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Left-Handed Brush Lettering: How To Get Started

Left-Handed Brush Lettering: How To Get Started

Lettering and calligraphy are quickly becoming desired skills in a designer’s toolbox. Designers such as Marian Bantjes, Jessica Hische, Sean Wes and Martina Flor, just to name a few, have become not only an inspiration to the rest of us, but also a standard. Their work is not only client-based; they have become their own brand by providing products to their followers as well. Other designers have followed suit, and now it would seem that lettering and calligraphy are everywhere.

Thus, there is growing interest among designers and non-designers to learn. However, the majority of the resources and lessons available are for right-handed people. And when one finds a resource to get started with brush lettering for left-handed people, it might not be as comprehensive. As an educator, I have learned that one of the most challenging aspects for an aspiring left-hand letterer is to apply everything that a right-handed person is teaching. It is almost like doing mental gymnastics.

In my two previous articles, “Brush Lettering: It Only Gets Better After Practice,” part 11 and part 22, I talked about the reasons for the popularity of lettering and about supplies, inspiration, the basic principles and about forming the letters, and I also provided some videos. After I wrote the articles, I realized that I offered no theoretical or practical advice to those who want to learn lettering and who are left-handed.

While I am not able to guarantee your fame and notoriety, I can help you get started with the fundamentals of lettering with the left hand: the position and placement of the arm and wrist, the position of the paper, and holding the tool (brush pens). In this article, I will share theoretical as well as practical advice, demonstrating some points using my student Talondra Keeton3, who is left-handed, to create lettering. She started back in January, and throughout the semester she has been consistently improving. Let’s get started.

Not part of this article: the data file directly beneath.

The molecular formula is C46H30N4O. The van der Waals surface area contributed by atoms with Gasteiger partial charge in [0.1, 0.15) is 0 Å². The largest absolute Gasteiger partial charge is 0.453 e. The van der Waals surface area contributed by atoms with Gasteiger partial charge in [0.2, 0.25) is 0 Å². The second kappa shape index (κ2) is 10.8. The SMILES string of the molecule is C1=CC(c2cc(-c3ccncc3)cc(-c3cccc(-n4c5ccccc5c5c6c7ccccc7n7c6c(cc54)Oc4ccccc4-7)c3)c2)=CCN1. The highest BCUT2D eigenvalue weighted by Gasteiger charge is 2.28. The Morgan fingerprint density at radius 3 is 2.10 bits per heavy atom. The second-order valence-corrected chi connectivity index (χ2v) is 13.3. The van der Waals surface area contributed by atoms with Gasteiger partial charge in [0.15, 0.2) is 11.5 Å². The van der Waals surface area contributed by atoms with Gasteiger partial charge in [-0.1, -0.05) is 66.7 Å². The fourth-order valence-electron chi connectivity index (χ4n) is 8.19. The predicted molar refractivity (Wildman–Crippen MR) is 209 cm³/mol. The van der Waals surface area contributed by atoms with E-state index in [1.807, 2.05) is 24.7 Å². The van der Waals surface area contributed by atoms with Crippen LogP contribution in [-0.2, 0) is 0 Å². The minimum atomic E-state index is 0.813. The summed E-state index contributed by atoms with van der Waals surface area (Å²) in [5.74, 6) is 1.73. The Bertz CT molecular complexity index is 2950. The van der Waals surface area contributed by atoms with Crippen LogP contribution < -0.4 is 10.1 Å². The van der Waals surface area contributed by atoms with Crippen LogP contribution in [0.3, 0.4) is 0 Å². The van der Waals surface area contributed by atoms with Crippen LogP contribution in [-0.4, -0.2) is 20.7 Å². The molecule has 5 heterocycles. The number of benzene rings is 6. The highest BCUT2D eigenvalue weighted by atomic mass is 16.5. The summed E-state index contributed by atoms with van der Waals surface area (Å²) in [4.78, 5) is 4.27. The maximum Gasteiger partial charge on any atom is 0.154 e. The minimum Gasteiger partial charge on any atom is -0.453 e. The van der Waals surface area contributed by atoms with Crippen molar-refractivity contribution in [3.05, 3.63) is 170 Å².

Further Reading on SmashingMag: Link

What’s The Difference? Link

This last semester, I taught a “special topics” class at the university where I work, titled “Explorations in Lettering and Scripts.” There were three students in the class who are left-handed. Since then, I have been trying to gather resources and examples to help them with the practical aspect of the lessons we covered. I have come across several articles and blog posts. Some are more scientific than others, and others are more focused on practical tips.

One of the most interesting things I learned while researching for this article is that Dr. M.K. Holder, who is executive director of the Handedness Research Institute8, states that writing with the left hand is not simply the opposite of writing with the right hand — nor is it enough to teach the opposite way. The main and most important difference is that, while right-handers write away from the body, left-handers write towards the body. Rest assured, there is hope and many good examples of letterers and calligraphers who are left-handed and who create gorgeous work.

According to some researchers, left-handers account for 10 to 12% of the population. Neal from LeftyFretz9, a website for left-handed musicians, has put together a great post reporting the percentage of people who are left-handed, by year and country. Though it varies, there is an overall increase in the percentage of people who self identify as left-handed. However, he states that there is still some stigma about being left-handed. If you are left-handed and are reading this, please know that you are in good company. A great number of famous people were and are left-handed, among them, Alexander the Great, Leonardo da Vinci and Vincent Van Gogh. And according to BuzzFeed10, Bruce Willis, Demi Moore, Pierce Brosnan, Bill Clinton, Jim Carrey, David Letterman, Bill Gates, David Bowie, Prince Charles, Prince William and even Barack Obama are all left-handed.